Image description: Members of the South Korean army marching in formation
Last month, the International Labour Organization’s (ILO) fundamental Forced Labour Convention 29 of 1932 went into effect in the Republic of Korea, internationally known as South Korea, a year after the country completed the ratification process. However, South Korea has not yet ratified the 1957 Convention on the Abolition of Forced Labour Convention 105, which significantly does not contain several exceptions that existed in the previous Convention 29. Convention 105 is the last of the fundamental labour conventions that South Korea has not yet ratified and is unlikely to do so, despite recent promises to invest time in ‘building social consensus and thorough review [of the] domestic legal system’.
There are numerous reasons why ratifying the Convention is controversial in South Korea. In a forthcoming article in The European Journal of International Law, I discuss two of these: South Korea’s migrant labour system which provides few rights to negotiate a change of job and makes migrants vulnerable to forced labour and other forms of exploitation, and its legislation imposing prison labour for expressing political opinions sympathetic to North Korea (nominally known as the Democratic People’s Republic of Korea). This post addresses a third issue, specifically South Korea’s military service. Convention 105 appears to designate military service as forced labour. Article 2.2.a of Convention 29 determines that ‘any work or service exacted in virtue of compulsory military service laws for work of a purely military character’ is not forced or compulsory labour, but Convention 105 does not contain such a provision.
From a security perspective, conscription is non-negotiable in South Korea. The country has remained at war with its northern neighbour since the Armistice Agreement was signed in 1953. Accordingly, the Military Service Act and the Presidential Enforcement Decrees oblige all able-bodied South Korean men between 18 and (typically) 28 years old to serve in the military, contributing 18 months for the Army, 20 months for the Navy, and 22 months for the Air Force.
South Korea’s practice of conscription is ostensibly a matter of survival. Since Joe Biden assumed the Presidential office in the United States, North Korea has accelerated its development of ballistic missiles, while recent satellite images show that the Punggye-ri nuclear test site – which collapsed in 2017 – is being restored. When Kim Jong-un, the leader of the North, congratulated the outgoing President of the South, Moon Jae-in, on his achievements in bringing the two Koreas together last month, South Korean journalists did not take Kim on his word.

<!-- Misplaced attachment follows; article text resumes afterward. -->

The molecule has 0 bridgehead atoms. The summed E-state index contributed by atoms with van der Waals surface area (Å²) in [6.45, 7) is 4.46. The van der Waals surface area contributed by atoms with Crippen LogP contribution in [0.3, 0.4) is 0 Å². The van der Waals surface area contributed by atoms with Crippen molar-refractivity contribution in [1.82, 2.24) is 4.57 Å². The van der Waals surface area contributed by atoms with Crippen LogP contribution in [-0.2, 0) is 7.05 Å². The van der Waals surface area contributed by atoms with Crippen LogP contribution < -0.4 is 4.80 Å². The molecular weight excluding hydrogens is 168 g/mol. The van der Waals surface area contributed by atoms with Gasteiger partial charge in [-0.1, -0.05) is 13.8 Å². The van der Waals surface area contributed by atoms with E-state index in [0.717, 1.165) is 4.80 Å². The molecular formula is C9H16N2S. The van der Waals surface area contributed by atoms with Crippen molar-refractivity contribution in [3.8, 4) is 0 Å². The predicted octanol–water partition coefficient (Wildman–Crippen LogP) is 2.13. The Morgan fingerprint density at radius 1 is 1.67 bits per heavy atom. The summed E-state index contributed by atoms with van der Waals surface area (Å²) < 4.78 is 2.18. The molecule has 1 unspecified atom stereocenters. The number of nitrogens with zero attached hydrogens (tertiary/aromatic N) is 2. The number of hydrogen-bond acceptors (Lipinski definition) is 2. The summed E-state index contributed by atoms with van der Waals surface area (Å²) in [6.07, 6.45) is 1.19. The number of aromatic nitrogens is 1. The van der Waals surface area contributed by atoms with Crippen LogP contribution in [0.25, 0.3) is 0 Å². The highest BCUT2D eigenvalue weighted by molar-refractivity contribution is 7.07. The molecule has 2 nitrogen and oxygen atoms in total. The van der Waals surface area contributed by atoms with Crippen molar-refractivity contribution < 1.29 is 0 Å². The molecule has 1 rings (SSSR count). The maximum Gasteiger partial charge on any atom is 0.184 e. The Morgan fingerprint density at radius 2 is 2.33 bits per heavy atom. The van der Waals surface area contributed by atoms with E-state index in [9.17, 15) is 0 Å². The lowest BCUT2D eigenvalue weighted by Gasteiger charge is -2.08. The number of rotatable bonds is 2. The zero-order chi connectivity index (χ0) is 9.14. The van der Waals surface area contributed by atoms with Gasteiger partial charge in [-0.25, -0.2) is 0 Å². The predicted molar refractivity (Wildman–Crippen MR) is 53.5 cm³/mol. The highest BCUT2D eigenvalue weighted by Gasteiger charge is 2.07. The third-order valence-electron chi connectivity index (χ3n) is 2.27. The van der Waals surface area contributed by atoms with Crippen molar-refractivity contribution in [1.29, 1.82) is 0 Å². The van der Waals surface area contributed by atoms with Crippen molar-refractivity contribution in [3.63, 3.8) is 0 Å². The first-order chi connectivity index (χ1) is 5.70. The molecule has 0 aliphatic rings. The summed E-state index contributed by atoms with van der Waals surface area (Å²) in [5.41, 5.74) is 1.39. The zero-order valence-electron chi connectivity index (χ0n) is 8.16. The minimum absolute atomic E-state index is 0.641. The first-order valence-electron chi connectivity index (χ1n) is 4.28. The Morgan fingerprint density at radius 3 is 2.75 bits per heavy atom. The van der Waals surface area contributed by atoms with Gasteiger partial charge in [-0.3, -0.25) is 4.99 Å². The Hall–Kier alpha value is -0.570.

If anything, conscription is likely to be expanded in the future. There have been reports that conscription may be introduced for women. While the current system ascribes to women stereotyped roles based on the assumption that they need to be protected, mandatory service for women begs the question of whether the army is sufficiently adapted to the specific needs of female conscripts, or whether they would be forced into yet another environment designed by men and for men. While men have been serving in the army, women have been disproportionally represented in factory jobs, spending their pre-married lives as “industrial soldiers”.
Even the members of South Korea’s most successful musical export product, K-Pop band BTS, will be required to undertake military service. Thus far, BTS only benefited from regulation allowing them to delay their service. When the oldest member of BTS, Kim Seok-jin, turned 28, Article 60.2.3 of the Military Service Act was amended to allow outstanding popular artists who have enhanced national prestige to delay their military service. The exceptional nature of this amendment is apparent from the text of Article 114 of the Presidential Enforcement Decree, which determines that only artists that have received a decoration in the Order of Cultural Merit may delay their service by up to two years. In 2018 BTS was the first – and thus far only – K-Pop act to receive such a commendation.
As tension builds around the world and on the Korean peninsula, military ‘service’ will continue to divide South Korea. Given the realities of geopolitics, conscription is not an outmoded concept, even though its abolition is a fundamental labour right.